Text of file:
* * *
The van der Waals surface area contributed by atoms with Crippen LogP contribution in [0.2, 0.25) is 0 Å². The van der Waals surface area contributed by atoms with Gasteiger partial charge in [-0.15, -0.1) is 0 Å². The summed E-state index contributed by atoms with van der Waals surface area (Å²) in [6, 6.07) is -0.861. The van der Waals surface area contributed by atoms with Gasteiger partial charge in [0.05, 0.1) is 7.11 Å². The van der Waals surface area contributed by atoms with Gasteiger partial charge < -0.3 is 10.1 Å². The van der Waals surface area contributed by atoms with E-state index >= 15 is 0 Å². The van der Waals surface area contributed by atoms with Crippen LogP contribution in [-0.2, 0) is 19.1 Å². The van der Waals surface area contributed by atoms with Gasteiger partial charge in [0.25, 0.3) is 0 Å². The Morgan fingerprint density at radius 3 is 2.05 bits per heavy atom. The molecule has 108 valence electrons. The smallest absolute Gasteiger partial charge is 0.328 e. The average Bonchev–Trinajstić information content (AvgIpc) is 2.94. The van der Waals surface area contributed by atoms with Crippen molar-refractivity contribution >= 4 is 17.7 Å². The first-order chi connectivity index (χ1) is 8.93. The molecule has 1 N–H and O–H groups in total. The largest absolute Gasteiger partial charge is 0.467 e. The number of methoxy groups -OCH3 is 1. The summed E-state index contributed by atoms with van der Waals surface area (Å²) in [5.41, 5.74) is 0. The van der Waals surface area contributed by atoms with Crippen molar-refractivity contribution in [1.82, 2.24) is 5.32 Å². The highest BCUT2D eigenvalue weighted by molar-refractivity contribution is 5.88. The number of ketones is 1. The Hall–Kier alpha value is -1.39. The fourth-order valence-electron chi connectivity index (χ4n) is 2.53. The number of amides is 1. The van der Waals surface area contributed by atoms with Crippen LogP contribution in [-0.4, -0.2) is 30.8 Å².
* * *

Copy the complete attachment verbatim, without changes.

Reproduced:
The van der Waals surface area contributed by atoms with Crippen LogP contribution in [0.2, 0.25) is 0 Å². The van der Waals surface area contributed by atoms with Gasteiger partial charge in [-0.15, -0.1) is 0 Å². The summed E-state index contributed by atoms with van der Waals surface area (Å²) in [6, 6.07) is -0.861. The van der Waals surface area contributed by atoms with Gasteiger partial charge in [0.05, 0.1) is 7.11 Å². The van der Waals surface area contributed by atoms with Gasteiger partial charge < -0.3 is 10.1 Å². The van der Waals surface area contributed by atoms with E-state index >= 15 is 0 Å². The van der Waals surface area contributed by atoms with Crippen LogP contribution in [-0.2, 0) is 19.1 Å². The van der Waals surface area contributed by atoms with Gasteiger partial charge in [0.25, 0.3) is 0 Å². The Morgan fingerprint density at radius 3 is 2.05 bits per heavy atom. The molecule has 108 valence electrons. The smallest absolute Gasteiger partial charge is 0.328 e. The average Bonchev–Trinajstić information content (AvgIpc) is 2.94. The van der Waals surface area contributed by atoms with Crippen molar-refractivity contribution >= 4 is 17.7 Å². The first-order chi connectivity index (χ1) is 8.93. The molecule has 1 N–H and O–H groups in total. The largest absolute Gasteiger partial charge is 0.467 e. The number of methoxy groups -OCH3 is 1. The summed E-state index contributed by atoms with van der Waals surface area (Å²) in [5.41, 5.74) is 0. The van der Waals surface area contributed by atoms with Crippen molar-refractivity contribution in [1.82, 2.24) is 5.32 Å². The highest BCUT2D eigenvalue weighted by molar-refractivity contribution is 5.88. The number of ketones is 1. The Hall–Kier alpha value is -1.39. The fourth-order valence-electron chi connectivity index (χ4n) is 2.53. The number of amides is 1. The van der Waals surface area contributed by atoms with Crippen LogP contribution in [-0.4, -0.2) is 30.8 Å².